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So What Exactly is Kombucha & Why Should You Be Drinking It?

Kombucha is a fun word and a funky drink. Many have a variety of opinions about this seemingly new health trend. Opinions range from whether it tastes good or whether it tastes terrible, whether it is healthy or whether it is questionably good for you, and ultimately some wonder what exactly it even is?

How It’s Made

Kombucha is a fermentation of yeast and bacteria on a sugar souce. Sugar is the main food source in this process of the fermentation. Modern kombucha is started with normal steeped tea (white, black, green, etc) and the culture changes as it steeps. Then, you can add a sugar source to it to add flavor such as evaporated cane juice, and finally add in the kombucha culture to it. For this process to occur, the conditions need to be warm and have oxygen for the aerobic fermentation to occur. You can tell that the brew is going well when the “mushroom” cloud of bacteria layer which appears like the shape of a mushroom forms and floats to the top of the mixture. This process converts sugars to organic acids, and the bacteria multiplies. The fermentation is finally stopped when the tea is cooled down. 

What is Kombucha?!

Kombucha is a growing movement, especially in California where its current popularity is booming. The movement is truly taking off and now, where some LA bars are even beginning to serve kombucha cocktails. The drink can be seen on tap at most local grocery stores and studios in San Luis Obispo and is even on tap in front of Metro at Cal Poly. 

There are many different flavors of kombucha to enjoy, but the main sense you get upon the first sip is tart and dry like a cider, sour like vinegar, and sweet and fizzy like soda which comes together to create the entire kombucha experience. It can be considered an acquired taste like coffee is. And just like coffee, once you’re hooked, you’re on the kombucha train riding one way toward this supposed bacterial balance.


Health Benefits

Some folks say that kombucha provides health benefits like improved digestion, less stress and more energy. The live bacterias present in the drink are crucial to health with live cultures which aid in digestion and body system functions.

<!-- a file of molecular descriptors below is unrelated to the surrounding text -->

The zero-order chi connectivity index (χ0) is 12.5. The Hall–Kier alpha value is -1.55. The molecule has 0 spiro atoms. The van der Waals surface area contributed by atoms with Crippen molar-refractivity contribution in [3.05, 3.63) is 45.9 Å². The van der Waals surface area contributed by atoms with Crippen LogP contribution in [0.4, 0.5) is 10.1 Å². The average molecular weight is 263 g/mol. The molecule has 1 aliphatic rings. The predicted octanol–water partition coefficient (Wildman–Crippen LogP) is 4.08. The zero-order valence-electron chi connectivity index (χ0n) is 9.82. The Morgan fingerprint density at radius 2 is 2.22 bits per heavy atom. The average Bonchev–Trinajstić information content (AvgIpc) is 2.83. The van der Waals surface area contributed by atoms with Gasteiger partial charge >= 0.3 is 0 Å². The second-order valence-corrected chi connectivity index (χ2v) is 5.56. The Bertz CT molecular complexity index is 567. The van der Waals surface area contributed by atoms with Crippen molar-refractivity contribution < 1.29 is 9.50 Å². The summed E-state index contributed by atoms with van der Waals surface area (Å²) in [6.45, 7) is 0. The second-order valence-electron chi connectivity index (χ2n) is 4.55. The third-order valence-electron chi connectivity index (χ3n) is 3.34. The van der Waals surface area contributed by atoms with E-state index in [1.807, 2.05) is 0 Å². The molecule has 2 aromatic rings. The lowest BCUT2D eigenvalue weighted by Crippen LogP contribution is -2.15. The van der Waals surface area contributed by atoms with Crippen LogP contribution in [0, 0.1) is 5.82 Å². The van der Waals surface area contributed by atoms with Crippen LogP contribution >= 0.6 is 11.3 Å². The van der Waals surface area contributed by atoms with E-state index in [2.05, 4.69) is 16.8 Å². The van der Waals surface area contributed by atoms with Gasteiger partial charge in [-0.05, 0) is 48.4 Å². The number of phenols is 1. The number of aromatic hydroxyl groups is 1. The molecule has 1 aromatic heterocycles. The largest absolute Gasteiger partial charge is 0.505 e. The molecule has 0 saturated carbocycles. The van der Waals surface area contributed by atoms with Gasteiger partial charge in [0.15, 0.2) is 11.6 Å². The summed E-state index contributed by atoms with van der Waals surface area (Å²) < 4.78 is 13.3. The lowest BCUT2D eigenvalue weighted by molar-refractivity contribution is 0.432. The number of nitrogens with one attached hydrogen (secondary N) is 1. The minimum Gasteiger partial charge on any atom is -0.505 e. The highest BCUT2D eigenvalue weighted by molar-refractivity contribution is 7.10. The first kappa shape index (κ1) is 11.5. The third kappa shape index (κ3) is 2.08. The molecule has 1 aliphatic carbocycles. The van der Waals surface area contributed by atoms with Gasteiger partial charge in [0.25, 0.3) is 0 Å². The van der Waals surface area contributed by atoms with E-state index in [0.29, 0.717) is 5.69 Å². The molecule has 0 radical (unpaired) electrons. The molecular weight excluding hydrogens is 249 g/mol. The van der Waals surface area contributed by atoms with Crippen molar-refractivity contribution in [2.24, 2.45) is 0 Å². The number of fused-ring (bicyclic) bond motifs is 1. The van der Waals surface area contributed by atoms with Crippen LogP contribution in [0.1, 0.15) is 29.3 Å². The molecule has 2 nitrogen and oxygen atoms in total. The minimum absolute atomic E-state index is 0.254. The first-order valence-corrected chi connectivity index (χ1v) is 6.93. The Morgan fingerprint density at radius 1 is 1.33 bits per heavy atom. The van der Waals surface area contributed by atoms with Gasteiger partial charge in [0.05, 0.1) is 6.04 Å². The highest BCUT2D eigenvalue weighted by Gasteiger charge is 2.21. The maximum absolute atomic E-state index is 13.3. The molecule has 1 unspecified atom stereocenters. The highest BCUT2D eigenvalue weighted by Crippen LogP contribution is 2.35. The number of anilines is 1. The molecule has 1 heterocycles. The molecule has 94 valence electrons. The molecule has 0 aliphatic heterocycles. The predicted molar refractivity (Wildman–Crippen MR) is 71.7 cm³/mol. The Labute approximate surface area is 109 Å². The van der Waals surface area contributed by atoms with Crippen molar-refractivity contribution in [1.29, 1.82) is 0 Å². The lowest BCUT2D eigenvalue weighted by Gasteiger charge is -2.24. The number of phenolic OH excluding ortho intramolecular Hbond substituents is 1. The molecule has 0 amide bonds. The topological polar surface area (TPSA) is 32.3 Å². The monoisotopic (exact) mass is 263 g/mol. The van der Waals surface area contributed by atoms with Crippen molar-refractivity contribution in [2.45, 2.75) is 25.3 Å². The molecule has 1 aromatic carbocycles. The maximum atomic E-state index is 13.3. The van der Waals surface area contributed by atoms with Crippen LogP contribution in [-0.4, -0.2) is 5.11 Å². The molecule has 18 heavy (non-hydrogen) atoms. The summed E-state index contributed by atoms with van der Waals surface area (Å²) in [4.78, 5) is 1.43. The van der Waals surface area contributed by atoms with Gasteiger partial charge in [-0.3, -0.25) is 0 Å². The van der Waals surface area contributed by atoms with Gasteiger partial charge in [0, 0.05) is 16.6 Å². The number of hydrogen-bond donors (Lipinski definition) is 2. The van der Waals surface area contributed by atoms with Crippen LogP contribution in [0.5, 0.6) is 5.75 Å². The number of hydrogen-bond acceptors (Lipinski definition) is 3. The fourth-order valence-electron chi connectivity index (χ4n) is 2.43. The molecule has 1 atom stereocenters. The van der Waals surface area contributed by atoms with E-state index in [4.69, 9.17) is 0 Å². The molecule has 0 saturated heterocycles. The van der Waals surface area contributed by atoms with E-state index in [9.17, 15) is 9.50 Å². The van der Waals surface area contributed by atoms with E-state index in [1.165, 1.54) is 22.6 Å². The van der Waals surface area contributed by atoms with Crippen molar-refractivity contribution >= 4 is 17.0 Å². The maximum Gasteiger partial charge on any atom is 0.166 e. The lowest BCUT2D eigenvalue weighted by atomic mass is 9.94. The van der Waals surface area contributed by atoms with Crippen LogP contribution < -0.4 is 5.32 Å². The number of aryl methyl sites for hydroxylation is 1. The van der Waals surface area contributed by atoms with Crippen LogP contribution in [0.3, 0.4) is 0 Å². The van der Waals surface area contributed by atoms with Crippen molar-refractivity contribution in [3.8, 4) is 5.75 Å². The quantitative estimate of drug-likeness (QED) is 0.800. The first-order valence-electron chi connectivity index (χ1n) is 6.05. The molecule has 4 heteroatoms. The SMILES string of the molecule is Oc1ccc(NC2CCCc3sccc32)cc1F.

For this reason, kombucha is in no way a new discovery. The fermented tea dates back 2000+ years where it was said to be used to ward off ailments like arthritis and cancer. All around the world people were brewing a kombucha-like drink and using it as a substitute for water where there was no access to clean drinking water. Its production is closesly related to the process of beer production, the fermented yeasts and sugar and bacteria turn into organic acids such as those present in foods like sour krout. It’s substabtually lower in sugar than other substitutes and a great alternative beverage to similar but higher calorie drinks such as beer, energy drinks, and soda.

Age Restrictions

Look out, underage kombucha lovers, because kombucha sometimes contains a teensy amount of alcohol from fermentation process. Some kinds can even be up to 3% alcohol, equal to some light beers; and this kind can only served to those 21 and up. No joke, they card people at the store when buying certain kinds of kombucha. But even if you’re legal, unless you’re guzzling down bottles back to back to back, your chances of getting buzzed off of kombucha are pretty slim.

If you’re interested in kombucha, give it a try! My personal favorites are the fruity tasting flavors, but there are hoppy versions which taste more similar to beer, as well as a wide variety of other kinds of tastes. There’s no harm in giving the drink a chance. Who knows, you might end up becoming the most recent kombucha fanatic…

I am a Journalism student at Cal Poly San Luis Obispo minoring in Integrated Marketing Communications, with a passion for writing and media. My blog can be found at https://adulthoodinslo.wordpress.com/ and I can be reached at [email protected]
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